List of contributors xi
List of abbreviations xvi
Preface Panos Merkouris xxiv
PART I INTERNATIONAL ENVIRONMENTAL LAW AS A SYSTEM OF
INTERNATIONAL LAW
1 Actors and law-making in international environmental law 3
Mark A. Drumbl
2 International framework for environmental decision-making 26
Geir Ulfstein
PART II THEORIES AND CONCEPTS OF INTERNATIONAL
ENVIRONMENTAL LAW
3 Sustainable development 51
Duncan French
4 Environment and development: friends or foes in the 21st century? 69
Paolo Galizzi and Alena Herklotz
5 Implementing intergenerational equity 100
Edith Brown Weiss
6 An introduction to ethical considerations in international environmental law 117
Alexander Gillespie
7 The World Bank and sustainable development 138
David Freestone
8 Common but differentiated responsibilities 161
Philippe Cullet
9 The principles of prevention and precaution in international law:
two heads of the same coin? 182
Nicolas de Sadeleer
PART III SUBSTANTIVE PRINCIPLES
10 The precautionary principle 203
Minna Pyhälä, Anne Christine Brusendorff and Hanna Paulomäki
11 Environmental impact assessment 227
Olufemi Elias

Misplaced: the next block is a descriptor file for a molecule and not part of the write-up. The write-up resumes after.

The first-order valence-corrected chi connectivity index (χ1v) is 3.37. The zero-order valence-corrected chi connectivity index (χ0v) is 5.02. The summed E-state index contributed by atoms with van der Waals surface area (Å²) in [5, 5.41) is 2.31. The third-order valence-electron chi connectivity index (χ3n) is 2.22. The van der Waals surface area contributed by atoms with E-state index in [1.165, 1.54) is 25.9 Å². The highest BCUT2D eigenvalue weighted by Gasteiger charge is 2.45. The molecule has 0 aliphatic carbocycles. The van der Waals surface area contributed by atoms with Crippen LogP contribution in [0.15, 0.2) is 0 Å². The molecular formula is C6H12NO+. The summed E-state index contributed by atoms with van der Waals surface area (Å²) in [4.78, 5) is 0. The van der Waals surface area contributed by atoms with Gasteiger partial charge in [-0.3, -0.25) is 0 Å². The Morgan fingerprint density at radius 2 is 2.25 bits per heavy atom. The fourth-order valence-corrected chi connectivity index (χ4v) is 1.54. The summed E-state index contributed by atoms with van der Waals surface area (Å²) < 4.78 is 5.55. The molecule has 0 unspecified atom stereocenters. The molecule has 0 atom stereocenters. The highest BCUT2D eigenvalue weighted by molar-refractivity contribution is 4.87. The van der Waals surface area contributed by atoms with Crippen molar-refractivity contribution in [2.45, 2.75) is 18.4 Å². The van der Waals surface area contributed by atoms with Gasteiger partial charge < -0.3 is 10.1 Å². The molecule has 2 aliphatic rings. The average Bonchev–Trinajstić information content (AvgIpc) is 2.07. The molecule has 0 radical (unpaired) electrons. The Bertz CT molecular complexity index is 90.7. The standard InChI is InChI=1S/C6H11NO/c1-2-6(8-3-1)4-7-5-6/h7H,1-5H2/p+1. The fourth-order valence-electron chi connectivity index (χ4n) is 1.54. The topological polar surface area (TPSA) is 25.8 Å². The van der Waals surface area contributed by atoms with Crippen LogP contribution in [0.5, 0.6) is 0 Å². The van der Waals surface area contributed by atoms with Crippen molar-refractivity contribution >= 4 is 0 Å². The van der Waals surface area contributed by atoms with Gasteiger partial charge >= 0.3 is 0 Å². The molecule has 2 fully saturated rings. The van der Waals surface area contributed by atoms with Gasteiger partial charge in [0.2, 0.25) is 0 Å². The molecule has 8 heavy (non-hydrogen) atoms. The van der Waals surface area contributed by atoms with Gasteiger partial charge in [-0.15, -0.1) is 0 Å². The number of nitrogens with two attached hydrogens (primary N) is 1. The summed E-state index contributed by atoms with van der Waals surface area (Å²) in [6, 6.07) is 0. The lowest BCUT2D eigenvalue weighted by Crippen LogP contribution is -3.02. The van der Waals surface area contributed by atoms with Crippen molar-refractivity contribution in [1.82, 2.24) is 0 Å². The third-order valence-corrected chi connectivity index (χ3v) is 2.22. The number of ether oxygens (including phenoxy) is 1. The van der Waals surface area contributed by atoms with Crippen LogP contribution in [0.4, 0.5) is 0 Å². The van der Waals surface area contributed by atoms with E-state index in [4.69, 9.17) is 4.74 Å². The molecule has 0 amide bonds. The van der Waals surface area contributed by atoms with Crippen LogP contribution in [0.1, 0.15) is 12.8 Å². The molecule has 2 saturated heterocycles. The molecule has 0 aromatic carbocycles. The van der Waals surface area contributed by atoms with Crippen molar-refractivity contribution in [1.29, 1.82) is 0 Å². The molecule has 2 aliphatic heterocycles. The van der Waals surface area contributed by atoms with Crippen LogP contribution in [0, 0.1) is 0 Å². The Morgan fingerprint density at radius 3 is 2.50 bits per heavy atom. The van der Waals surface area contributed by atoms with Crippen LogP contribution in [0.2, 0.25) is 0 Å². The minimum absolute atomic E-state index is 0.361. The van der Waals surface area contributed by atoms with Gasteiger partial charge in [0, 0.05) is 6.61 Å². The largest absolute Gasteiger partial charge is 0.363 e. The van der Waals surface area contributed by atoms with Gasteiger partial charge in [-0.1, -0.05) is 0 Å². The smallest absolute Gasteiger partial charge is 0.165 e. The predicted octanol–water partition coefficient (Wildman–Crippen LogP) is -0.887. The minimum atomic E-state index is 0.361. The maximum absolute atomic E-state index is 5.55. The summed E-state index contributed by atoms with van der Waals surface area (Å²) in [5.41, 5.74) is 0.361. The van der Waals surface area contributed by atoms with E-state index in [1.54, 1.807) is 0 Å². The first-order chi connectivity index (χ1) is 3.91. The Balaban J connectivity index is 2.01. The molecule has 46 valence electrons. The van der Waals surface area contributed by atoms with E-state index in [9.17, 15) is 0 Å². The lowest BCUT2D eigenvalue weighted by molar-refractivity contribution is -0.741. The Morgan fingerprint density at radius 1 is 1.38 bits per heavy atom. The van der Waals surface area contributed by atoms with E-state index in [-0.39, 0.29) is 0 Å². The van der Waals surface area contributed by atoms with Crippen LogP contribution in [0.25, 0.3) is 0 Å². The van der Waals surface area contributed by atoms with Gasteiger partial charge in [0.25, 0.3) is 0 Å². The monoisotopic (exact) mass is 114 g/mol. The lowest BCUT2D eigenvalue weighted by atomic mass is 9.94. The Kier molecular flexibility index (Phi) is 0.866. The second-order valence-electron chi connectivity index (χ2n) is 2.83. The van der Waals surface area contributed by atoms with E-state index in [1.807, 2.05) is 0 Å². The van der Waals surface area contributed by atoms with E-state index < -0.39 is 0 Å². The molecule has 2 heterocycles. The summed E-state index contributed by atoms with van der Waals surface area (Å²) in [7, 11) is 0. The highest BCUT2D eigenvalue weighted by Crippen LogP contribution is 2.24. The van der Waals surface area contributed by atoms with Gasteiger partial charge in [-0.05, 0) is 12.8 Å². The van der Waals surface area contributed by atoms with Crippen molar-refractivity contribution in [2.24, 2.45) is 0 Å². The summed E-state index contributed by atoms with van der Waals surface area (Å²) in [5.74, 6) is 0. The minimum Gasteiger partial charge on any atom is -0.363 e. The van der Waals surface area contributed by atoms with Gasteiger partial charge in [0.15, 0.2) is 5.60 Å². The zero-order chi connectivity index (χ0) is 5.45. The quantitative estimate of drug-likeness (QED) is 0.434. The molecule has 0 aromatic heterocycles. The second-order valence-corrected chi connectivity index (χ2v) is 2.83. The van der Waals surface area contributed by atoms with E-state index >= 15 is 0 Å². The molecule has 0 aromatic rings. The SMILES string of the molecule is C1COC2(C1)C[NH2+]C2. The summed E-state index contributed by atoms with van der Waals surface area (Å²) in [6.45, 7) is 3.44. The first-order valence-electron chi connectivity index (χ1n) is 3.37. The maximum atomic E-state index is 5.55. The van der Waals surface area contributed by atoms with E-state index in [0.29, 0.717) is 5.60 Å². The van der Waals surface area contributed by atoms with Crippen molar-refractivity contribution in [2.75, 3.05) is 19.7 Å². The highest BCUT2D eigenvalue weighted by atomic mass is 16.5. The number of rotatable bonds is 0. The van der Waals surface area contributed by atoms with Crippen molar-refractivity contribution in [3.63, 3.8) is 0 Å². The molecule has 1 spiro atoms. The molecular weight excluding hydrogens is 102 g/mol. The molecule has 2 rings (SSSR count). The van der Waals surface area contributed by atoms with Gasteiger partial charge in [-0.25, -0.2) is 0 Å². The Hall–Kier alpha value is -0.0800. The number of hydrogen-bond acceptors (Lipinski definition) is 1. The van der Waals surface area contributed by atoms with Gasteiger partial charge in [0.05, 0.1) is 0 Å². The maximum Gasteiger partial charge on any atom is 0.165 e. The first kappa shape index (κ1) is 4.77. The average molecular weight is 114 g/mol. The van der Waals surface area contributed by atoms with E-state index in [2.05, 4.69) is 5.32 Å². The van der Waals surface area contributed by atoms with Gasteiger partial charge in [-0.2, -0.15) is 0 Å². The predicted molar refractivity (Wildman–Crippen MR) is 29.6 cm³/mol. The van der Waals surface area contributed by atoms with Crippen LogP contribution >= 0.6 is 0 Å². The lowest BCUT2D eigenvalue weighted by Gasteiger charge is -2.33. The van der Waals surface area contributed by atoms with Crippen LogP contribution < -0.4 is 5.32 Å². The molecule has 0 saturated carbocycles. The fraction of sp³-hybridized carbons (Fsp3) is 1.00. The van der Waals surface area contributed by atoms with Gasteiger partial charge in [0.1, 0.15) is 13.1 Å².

12 The polluter-pays principle 243
Priscilla Schwartz
vPART IV HUMAN RIGHTS TO A CLEAN ENVIRONMENT
13 Human rights and the environment: substantive rights 265
Dinah Shelton
14 Human rights to a clean environment: procedural rights 284
Jona Razzaque
PART V RESPONSIBILITY AND LIABILITY FOR ENVIRONMENTAL HARM
15 Responsibility for environmental damage 303
Phoebe Okowa
16 International liability for damage to the environment 320
Louise Angélique de La Fayette
17 Corporate liability for environmental harm 361
Amanda Perry-Kessaris
PART VI DISPUTE SETTLEMENT AND COMPLIANCE
18 Settlement of international environmental law disputes 379
Natalie Klein
19 Environmental disputes in the WTO 401
Joanna Gomula
20 Compliance procedures and mechanisms 426
Gerhard Loibl
21 International legal efforts to address human-induced global climate change 450
David M. Ong
22 Filling the holes: the Montreal Protocol’s non-compliance mechanism 471
Feja Lesniewska
PART VII BIODIVERSITY
23 Environmental protection and the concept of common concern of mankind 493
Michael Bowman
24 International environmental law governing threats to biological diversity 519
David M. Ong
25 Fisheries and marine biodiversity 542
Richard Barnes
PART VIII SPECIFIC ENVIRONMENTAL PROTECTION REGIMES
26 The 1982 UN Convention on the Law of the Sea and Marine Environmental 567
Protection
David M. Ong
27 Environmental protection in armed conflict 586
Karen Hulme
vi Research handbook on international environmental law28 The relationship between the law of international watercourses
and sustainable development 605
Malgosia Fitzmaurice
29 International chemicals and waste management 637
Katharina Kummer Peiry
30 Drilling at the Poles: environmental protection in the Antarctic and the Arctic 654
Karen N. Scott